Camino Realness:
A Review of Target Margin's Tennessee Williams

by Tony Phillips

It’s hard not admire a play that jolts to life with a pounding rock score while its cast clacks away on castanets. For anyone who knows the work of the downtown iconoclast collective Target Margin, or even, for that matter, some of the loopier plays of maestro Tennessee Williams, the pairing of this company with the experimental Williams one-act play Ten Blocks on the Camino Real won’t come as any surprise. For the uninitiated, impromptu dance numbers, South Asian bindis dotting some character’s foreheads and certainly the colander-topped Don Quixote making a late play appearance will take a little getting used to, but for anyone who enjoys what this company does, this paired-down production with a cast of only six will not disappoint.

The play, a 1948 collaboration between Tennessee Williams and Elia Kazan at The Actors Studio, chronicles the American boxer Kilroy as he descends the nine circles of a Latin American backwater, beds the local gypsy’s daughter and is eventually carted off to a more under-world by “street-cleaners,” brought eerily to life here in yellow opera-length, dish-washing gloves and the clear plastic masks most slasher films employ. Kazan went onto name names before House of Un-American Activities Committee, this avant garde play morphed into the Broadway success Camino Real and Williams had some of his best work, like The Rose Tattoo, Cat on a Hot Tin Roof and The Night of the Iguana still ahead of him.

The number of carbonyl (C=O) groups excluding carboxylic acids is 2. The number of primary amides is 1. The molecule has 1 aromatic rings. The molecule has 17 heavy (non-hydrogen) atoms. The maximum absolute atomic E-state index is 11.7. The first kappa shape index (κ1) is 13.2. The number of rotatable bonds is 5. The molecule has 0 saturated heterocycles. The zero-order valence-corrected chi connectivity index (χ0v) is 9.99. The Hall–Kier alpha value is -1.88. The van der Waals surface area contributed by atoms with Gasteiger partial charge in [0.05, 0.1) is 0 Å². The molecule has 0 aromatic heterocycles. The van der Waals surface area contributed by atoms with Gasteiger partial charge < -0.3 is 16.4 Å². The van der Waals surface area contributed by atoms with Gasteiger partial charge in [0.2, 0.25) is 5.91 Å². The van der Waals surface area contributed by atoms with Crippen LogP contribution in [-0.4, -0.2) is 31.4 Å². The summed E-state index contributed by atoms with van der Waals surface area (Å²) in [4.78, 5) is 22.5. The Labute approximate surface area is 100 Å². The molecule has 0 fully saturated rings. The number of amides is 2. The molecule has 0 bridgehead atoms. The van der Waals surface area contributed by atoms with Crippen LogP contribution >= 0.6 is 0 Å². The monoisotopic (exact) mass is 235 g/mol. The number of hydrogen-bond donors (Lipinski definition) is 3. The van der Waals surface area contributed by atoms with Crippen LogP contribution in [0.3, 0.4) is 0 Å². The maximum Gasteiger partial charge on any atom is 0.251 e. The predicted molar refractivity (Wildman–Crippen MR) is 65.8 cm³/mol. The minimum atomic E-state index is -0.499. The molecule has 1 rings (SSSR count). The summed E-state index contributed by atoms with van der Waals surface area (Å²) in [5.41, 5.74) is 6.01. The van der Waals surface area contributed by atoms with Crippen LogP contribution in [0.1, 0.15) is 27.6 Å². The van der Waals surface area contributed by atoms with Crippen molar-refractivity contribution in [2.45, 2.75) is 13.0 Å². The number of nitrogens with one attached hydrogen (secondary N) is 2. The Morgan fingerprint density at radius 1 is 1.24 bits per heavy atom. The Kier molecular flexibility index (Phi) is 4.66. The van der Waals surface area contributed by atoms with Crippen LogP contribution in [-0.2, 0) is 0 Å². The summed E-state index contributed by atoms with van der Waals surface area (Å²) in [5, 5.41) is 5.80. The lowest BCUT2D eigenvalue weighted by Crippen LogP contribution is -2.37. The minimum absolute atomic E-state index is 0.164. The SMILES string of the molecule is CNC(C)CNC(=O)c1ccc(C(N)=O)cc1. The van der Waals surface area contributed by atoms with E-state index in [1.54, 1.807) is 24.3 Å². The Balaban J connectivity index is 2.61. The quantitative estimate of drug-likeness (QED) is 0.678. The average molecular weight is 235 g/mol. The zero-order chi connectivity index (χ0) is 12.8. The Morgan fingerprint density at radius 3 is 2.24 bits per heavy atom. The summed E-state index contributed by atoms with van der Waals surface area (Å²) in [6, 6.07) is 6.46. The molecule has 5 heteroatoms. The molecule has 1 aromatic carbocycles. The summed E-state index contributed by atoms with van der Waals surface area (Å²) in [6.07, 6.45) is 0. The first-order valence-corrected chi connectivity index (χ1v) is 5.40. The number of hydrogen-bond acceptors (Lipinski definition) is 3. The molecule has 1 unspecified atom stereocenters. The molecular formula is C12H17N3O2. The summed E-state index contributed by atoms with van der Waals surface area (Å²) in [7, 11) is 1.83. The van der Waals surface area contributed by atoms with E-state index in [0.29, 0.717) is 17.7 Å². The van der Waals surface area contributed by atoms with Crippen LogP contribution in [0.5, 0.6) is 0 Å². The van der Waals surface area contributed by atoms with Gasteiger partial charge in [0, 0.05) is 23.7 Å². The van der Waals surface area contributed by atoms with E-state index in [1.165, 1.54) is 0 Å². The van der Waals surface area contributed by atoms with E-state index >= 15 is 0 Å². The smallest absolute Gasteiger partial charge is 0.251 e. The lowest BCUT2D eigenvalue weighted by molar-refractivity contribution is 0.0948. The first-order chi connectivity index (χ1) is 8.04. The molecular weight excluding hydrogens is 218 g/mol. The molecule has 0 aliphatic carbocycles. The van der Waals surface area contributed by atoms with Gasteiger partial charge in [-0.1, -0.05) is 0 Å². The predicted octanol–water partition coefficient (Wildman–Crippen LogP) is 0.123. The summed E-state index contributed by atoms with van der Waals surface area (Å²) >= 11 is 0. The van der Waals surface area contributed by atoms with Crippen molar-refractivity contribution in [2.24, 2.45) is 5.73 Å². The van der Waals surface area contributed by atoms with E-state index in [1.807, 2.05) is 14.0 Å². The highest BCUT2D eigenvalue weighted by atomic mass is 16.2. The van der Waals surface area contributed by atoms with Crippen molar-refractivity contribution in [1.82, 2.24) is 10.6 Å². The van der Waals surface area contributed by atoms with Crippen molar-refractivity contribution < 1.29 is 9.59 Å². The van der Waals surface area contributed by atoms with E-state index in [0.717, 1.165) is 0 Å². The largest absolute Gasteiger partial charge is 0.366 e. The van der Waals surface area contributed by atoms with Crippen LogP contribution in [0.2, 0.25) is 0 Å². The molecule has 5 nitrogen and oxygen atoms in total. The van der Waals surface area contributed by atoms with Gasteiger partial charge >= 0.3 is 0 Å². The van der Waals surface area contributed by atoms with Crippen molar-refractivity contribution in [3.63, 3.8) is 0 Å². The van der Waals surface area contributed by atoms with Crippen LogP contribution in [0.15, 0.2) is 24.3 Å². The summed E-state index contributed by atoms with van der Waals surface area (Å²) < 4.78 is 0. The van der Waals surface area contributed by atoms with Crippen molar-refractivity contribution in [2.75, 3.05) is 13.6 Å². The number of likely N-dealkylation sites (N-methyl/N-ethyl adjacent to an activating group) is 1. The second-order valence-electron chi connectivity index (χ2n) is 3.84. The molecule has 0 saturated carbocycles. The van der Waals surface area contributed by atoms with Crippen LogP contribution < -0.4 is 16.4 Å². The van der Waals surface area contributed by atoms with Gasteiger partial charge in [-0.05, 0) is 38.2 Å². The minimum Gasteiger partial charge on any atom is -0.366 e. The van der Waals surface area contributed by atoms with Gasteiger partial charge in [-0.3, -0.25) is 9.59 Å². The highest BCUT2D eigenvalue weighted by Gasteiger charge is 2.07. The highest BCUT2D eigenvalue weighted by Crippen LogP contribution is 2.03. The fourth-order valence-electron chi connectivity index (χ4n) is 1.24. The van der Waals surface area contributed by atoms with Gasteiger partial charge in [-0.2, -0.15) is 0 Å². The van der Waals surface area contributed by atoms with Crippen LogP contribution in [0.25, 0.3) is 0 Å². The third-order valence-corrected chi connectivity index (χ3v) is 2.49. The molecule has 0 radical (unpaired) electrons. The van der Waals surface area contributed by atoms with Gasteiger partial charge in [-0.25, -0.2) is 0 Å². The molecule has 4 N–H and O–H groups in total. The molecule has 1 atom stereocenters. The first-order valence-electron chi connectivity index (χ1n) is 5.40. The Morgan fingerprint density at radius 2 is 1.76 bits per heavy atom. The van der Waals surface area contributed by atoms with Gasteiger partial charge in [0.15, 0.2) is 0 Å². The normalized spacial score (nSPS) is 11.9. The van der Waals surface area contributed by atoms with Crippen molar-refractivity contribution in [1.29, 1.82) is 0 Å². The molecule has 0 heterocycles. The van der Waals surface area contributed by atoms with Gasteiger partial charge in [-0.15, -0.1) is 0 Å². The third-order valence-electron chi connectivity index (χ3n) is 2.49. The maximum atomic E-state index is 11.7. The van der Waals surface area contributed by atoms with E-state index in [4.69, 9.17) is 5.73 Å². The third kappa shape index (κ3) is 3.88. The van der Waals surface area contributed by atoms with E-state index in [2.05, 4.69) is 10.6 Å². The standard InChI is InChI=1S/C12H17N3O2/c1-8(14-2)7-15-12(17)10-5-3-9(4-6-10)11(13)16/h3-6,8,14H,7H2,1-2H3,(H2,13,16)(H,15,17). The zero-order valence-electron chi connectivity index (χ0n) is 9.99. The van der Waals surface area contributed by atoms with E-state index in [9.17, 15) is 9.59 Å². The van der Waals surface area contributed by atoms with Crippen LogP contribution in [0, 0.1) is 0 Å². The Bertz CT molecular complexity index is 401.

Baby-faced Satya Bhabha enters as Kilroy, wearing Everlast gold boxing gloves, an Elvis belt and cowboy boots. It’s hard not to get excited. This young actor has already compiled an impressive list of credits last season: from Indian import Rafta, Rafta to roles in several productions in Charles Mee’s season at the Signature Theater. When he raises his arms here, gloves connected by a rope that makes for an instant boxing ring, it would be easy for him to take a victory lap, but instead he attacks his lines with a 1940s noirish swagger. For Williams’ fans unaccustomed to this company’s unique approach, that language is all they’ll have to hold onto, but it sings here — I can’t wait to use the pickup line: “You don’t have any of the minor vices?” — proving that even when Williams takes a walk on the wild side, “the glorious bird” never loses his song.